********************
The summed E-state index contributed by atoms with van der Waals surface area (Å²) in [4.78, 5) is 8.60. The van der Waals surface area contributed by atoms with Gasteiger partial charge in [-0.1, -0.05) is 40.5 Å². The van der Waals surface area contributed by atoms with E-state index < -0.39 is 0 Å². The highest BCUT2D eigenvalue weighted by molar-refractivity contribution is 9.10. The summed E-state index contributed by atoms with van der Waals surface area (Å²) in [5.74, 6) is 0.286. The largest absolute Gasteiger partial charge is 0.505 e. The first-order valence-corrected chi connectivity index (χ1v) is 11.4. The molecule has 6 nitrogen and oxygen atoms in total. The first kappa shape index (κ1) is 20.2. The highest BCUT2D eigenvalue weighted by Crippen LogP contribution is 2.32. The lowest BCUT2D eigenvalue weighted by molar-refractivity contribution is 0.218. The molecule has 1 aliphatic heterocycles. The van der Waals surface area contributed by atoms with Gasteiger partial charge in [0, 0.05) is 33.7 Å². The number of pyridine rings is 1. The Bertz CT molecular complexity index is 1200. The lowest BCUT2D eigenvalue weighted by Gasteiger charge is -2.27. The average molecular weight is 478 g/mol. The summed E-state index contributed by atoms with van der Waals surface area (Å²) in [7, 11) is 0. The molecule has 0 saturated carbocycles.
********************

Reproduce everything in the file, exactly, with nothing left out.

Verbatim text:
The summed E-state index contributed by atoms with van der Waals surface area (Å²) in [4.78, 5) is 8.60. The van der Waals surface area contributed by atoms with Gasteiger partial charge in [-0.1, -0.05) is 40.5 Å². The van der Waals surface area contributed by atoms with E-state index < -0.39 is 0 Å². The highest BCUT2D eigenvalue weighted by molar-refractivity contribution is 9.10. The summed E-state index contributed by atoms with van der Waals surface area (Å²) in [5.74, 6) is 0.286. The largest absolute Gasteiger partial charge is 0.505 e. The first-order valence-corrected chi connectivity index (χ1v) is 11.4. The molecule has 6 nitrogen and oxygen atoms in total. The first kappa shape index (κ1) is 20.2. The highest BCUT2D eigenvalue weighted by Crippen LogP contribution is 2.32. The lowest BCUT2D eigenvalue weighted by molar-refractivity contribution is 0.218. The molecule has 1 aliphatic heterocycles. The van der Waals surface area contributed by atoms with Gasteiger partial charge in [0, 0.05) is 33.7 Å². The number of pyridine rings is 1. The Bertz CT molecular complexity index is 1200. The lowest BCUT2D eigenvalue weighted by Gasteiger charge is -2.27. The average molecular weight is 478 g/mol. The summed E-state index contributed by atoms with van der Waals surface area (Å²) in [7, 11) is 0. The molecule has 0 saturated carbocycles.